We come to one of the most famous passages of Torah this week. Years after the manipulation of blessing and birthright, Jacob is returning to home and knows he must face his brother Esau. Family estrangement and the potential for reconciliation is played out here and, in so many families today. There is so much drama in this passage. Jacob wrestles with the infamous and mysterious ish, is wounded, prevails and is changed. How many commentaries have been written and sermons preached on these verses (32:25ff)! But for this moment we look again at a small but powerful word that we meet again as Jacob, standing at the edge of the River Jabbok, prepares to meet his brother. Jacob, like Adam in Genesis 2:18, is l’vado..he is alone.
This is a fascinating word and and an even more profund concept. What does it mean to really be “alone”? We are seeing so much of this being written about this now, an aloneness that speaks of isolation and being cut off from people and relationships. It is one of, if not THE, most powerful effects of the pandemic. But what of the spiritual sense of this word? How many of us ever stop to contemplate what this word means? Are we really alone in this world? Is this fear of being alone the cause for our desire to be in relationship with others? Is a fear of the “ultimate aloneness”, death, that propels our desire to achieve and leave legacy. Is this l’vado, this existential aloneness at the heart of our souls? Is this what Koheleth really meant when in Ecclesiastes he pronouned that everything is in vain? How do we wrestle with this reality as we live out our lives?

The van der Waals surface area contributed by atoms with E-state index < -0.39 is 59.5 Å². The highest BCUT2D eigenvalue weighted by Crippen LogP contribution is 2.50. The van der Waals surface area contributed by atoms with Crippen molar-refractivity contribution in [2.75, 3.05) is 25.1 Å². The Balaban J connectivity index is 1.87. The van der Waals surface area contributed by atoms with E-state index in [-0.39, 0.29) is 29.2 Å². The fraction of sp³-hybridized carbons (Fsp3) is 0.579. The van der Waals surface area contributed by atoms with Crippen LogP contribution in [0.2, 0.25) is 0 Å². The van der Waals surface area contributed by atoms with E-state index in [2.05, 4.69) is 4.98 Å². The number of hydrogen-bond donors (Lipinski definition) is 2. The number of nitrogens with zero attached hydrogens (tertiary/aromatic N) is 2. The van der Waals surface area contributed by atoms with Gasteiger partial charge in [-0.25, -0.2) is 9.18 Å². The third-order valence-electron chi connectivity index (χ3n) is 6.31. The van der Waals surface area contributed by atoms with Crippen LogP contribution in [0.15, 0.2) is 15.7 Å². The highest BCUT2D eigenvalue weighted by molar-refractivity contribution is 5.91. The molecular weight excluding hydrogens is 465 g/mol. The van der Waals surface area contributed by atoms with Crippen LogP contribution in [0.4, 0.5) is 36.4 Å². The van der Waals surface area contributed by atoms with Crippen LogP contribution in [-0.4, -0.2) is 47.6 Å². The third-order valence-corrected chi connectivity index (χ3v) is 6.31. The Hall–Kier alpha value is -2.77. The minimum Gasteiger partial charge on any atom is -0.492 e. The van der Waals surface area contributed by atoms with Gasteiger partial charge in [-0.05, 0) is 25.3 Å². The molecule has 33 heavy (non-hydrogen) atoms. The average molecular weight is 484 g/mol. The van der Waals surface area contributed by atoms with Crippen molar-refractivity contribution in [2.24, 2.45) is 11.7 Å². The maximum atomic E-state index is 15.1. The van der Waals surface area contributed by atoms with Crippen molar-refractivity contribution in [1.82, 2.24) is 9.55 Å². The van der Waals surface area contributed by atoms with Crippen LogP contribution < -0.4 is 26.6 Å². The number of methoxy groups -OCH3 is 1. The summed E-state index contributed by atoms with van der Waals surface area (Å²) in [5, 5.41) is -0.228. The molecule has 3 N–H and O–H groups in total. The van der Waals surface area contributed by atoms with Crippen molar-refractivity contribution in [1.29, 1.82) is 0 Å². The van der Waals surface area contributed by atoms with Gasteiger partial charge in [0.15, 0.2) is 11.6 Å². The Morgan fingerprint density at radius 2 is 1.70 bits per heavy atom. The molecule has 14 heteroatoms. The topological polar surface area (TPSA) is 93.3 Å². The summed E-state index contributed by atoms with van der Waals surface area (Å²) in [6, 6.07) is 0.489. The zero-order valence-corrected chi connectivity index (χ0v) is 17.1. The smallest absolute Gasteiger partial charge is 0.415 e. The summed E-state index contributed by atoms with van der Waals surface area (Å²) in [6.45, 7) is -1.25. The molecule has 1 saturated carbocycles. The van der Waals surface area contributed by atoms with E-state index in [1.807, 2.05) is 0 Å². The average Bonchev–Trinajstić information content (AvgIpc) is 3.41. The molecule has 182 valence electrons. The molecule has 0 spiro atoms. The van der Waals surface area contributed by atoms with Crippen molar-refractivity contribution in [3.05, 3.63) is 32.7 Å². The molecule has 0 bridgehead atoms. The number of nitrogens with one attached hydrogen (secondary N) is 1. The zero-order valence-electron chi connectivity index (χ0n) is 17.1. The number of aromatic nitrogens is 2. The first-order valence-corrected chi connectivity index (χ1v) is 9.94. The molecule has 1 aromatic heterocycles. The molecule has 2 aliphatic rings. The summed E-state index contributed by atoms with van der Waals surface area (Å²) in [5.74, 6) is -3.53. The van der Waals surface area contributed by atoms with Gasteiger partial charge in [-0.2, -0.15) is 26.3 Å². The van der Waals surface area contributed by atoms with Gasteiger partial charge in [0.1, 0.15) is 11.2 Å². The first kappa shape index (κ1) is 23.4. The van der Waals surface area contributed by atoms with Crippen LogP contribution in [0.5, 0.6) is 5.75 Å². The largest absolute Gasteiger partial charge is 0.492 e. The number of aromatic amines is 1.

Look again at this passage. Jacob wrestles as he is alone. How often, in the quiet recesses of our own soul do we wrestle with our own identity, our own sense of who we are and wish to be? The genius of this Torah portion is that it opens us up to these questions and again to the reality that, in many ways, we are alone; and thus as Adam does in Genesis 2 and as Jacob does in our portion; we come to understand that it is not the material in life that brings meaning, but relationships and love. Be not afraid to wrestle with this idea. After all, we all may emerge changed.
Rabbi Richard F Address
Rabbi Richard F. Address, D.Min, is the Founder and Director of www.jewishsacredaging.com. Rabbi Address served for over three decades on staff of the Union for Reform Judaism; first as a Regional Director and then, beginning in 1997, as Founder and Director of the URJ’s Department of Jewish Family Concerns and served as a specialist and consultant for the North American Reform Movement in the areas of family related programming. Rabbi Address was ordained from Hebrew Union College-Jewish Institute of Religion in 1972 and began his rabbinic career in Los Angeles congregations. He also served as a part time rabbi for Beth Hillel in Carmel, NJ while regional director and, after his URJ tenure, served as senior rabbi of Congregation M’kor Shalom in Cherry Hill, NJ from 2011-2014.